Are we seriously being asked to believe nobody in Boris Johnson’s office or the government knows how to switch on a phone?

Look at this, which I believe is from the Covid Inquiry. Simon Case is the Cabinet Secretary and head of the civil service:

“I thought it was handed over” is legal-speak to avoid actually saying anything.

In fact, we all know the phone wasn’t handed over. Apparently Boris Johnson has a ‘team’, alongside people from – oh dear – the Cabinet Office, trying to switch on ‘Phone 1’, but none of them know how to do it.

They say they fear security breaches, because the phone’s number was public knowledge for 15 years before Johnson twigged that this might be a bad idea and switched it off in April 2021 (if you believe in that sort of thing).

In fact, if anyone interested in breaching the UK’s security wanted to hack that phone, they would have done it long before Johnson got near the “off” switch. Also, any compromising information in it should have been changed long ago. There really is no reason not to simply switch it back on.

Alternatively, since WhatsApp messages aren’t actually stored on the phone anyway, why don’t they all just access the cloud storage that actually does hold that information, as people (including This Writer) have been telling them to do for many months?

While the government was defending itself for painting over mural at one child refugee centre, it was painting over other murals at other centres

This is cruelty for its own sake:

Lords defeat Tory government again over Illegal Migration Bill


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The news in tweets: Wednesday, July 12, 2023

Who thought we could see this again? It perfectly sums up Boris Johnson’s behaviour towards the Covid Inquiry over his mobile phone and the WhatsApp messages therein.

Boris Johnson refuses to hand over mobile phone containing Covid WhatsApps by inquiry deadline

This is more complicated than it seems. If you were to take Carol Vorderman’s tweet at face value…

… you might think she was saying he hasn’t handed over any of the WhatsApp messages he received and sent at that time. This is not true.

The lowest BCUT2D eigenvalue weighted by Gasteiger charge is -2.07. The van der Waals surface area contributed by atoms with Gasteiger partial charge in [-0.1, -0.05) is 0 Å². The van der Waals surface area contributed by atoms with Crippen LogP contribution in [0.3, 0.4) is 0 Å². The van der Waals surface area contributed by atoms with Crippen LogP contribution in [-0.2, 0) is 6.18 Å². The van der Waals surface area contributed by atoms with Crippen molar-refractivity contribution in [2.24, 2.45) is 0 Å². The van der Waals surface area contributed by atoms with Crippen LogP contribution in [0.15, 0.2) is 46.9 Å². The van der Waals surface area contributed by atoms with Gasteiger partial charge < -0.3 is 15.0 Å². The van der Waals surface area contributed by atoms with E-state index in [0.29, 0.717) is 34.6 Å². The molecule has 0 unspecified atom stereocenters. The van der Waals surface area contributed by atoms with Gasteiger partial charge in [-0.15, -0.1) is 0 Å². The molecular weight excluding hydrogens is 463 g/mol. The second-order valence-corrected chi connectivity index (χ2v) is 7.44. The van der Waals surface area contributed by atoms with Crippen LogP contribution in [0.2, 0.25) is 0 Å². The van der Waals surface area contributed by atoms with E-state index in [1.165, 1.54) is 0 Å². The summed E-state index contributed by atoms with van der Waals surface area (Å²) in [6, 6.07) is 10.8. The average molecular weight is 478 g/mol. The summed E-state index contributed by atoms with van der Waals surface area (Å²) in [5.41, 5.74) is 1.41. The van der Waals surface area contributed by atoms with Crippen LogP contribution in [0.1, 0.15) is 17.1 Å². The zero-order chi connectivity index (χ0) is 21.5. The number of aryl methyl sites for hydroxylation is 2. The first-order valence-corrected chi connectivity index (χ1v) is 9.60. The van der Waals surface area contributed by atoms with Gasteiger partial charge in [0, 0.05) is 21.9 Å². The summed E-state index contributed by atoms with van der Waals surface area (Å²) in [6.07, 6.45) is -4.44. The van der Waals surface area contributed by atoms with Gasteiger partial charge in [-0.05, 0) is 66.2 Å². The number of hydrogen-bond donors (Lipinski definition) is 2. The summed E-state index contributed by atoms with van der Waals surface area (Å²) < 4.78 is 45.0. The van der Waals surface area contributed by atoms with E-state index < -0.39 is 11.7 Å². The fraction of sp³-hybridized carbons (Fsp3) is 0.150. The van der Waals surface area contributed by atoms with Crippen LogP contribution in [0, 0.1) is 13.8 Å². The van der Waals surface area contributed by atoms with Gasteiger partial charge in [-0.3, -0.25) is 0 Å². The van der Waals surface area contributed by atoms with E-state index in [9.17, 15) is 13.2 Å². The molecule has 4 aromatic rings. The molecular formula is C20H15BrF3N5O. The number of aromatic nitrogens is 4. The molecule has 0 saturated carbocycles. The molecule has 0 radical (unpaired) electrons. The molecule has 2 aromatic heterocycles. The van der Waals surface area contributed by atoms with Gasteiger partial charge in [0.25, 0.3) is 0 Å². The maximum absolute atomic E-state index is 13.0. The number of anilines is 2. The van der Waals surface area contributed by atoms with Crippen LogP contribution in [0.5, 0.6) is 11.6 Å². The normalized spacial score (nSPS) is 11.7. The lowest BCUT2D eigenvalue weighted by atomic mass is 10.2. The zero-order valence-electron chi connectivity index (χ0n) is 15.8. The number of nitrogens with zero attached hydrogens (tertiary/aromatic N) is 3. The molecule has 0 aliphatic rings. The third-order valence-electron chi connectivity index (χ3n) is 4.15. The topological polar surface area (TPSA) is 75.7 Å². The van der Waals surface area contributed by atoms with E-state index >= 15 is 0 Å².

The story is about “Phone 1” – the telephone he used up until April 2021, but (allegedly) switched off amid claims that it could have been hacked by a foreign power.

Johnson himself reckons he is trying to comply with the Covid Inquiry’s demand for the information but is working with government security officials on a way to turn on the old phone without creating a security emergency.

But here’s the thing: the security breach happened long ago – he switched the phone off (he says) because it emerged that his phone number had been public knowledge for 15 years. Apparently this means it could have been hacked.

In that case, it seems to sane people, he should have left it on and handed it to the security people two years ago, so they could work out what possibly compromising information could have been lifted from it by hostile foreign governments (or even teenage hackers living down the road).

He didn’t do that, so…

Yes. When will that happen?

Oh, and it should be possible to retrieve the WhatsApp messages by other means anyway. Why haven’t these “experts” tried that already?

Government response to ‘Kindertransport’ lord on removal of mural at child refugee centre is shockingly insensitive

Lord Alf Dubs, who was himself once a refugee from a foreign country (Germany before World War II – he was a Jewish child who arrived on the Kindertransport) asked the government why it cruelly ordered that a welcoming mural at a child refugee centre in Kent should be over-painted. Here’s the response:

Jessica Simor is right: it is incredibly insensitive of this Tory lord to tell a fellow peer – who was welcomed into the UK as a child – that national policy is now to make the country as unwelcoming as possible.

It seems the government has regressed – de-civilised – during the last 13 years of Tory misrule.

The big Tory wage lie

Read:

Why would the Tories say wages are rising at record rates?

Could it be to justify their demand that they need to be held down in order to slow inflation?

If so, it’s a false argument – as Richard Burgon makes clear:

Here’s some proof about the corporate profits:

Sainsbury’s wouldn’t be paying its chief executive so much if he wasn’t raking in the Long Green.

So it’s definitely the big profits that are pushing up inflation. And what is the Tory government doing about it?

Look:

And here’s a pertinent comment on that choice:

He’s joined in his crackdown on your livelihood by fellow millionaire Andrew Bailey, head honcho at the Bank of England:

Is this the reason Ed Balls tried to dominate the discussion of George Osborne’s wedding on Monday?


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Rishi Sunak’s costly Covid Inquiry legal challenge has failed – as expected

The High Court in London: once again, judges here have overruled the government, meaning Rishi Sunak and his followers were trying to break the law.

Well, it’s only money, isn’t it? And the behaviour of Rishi Sunak and the Cabinet Office shows that the UK clearly has oodles and boodles of long green to splash about.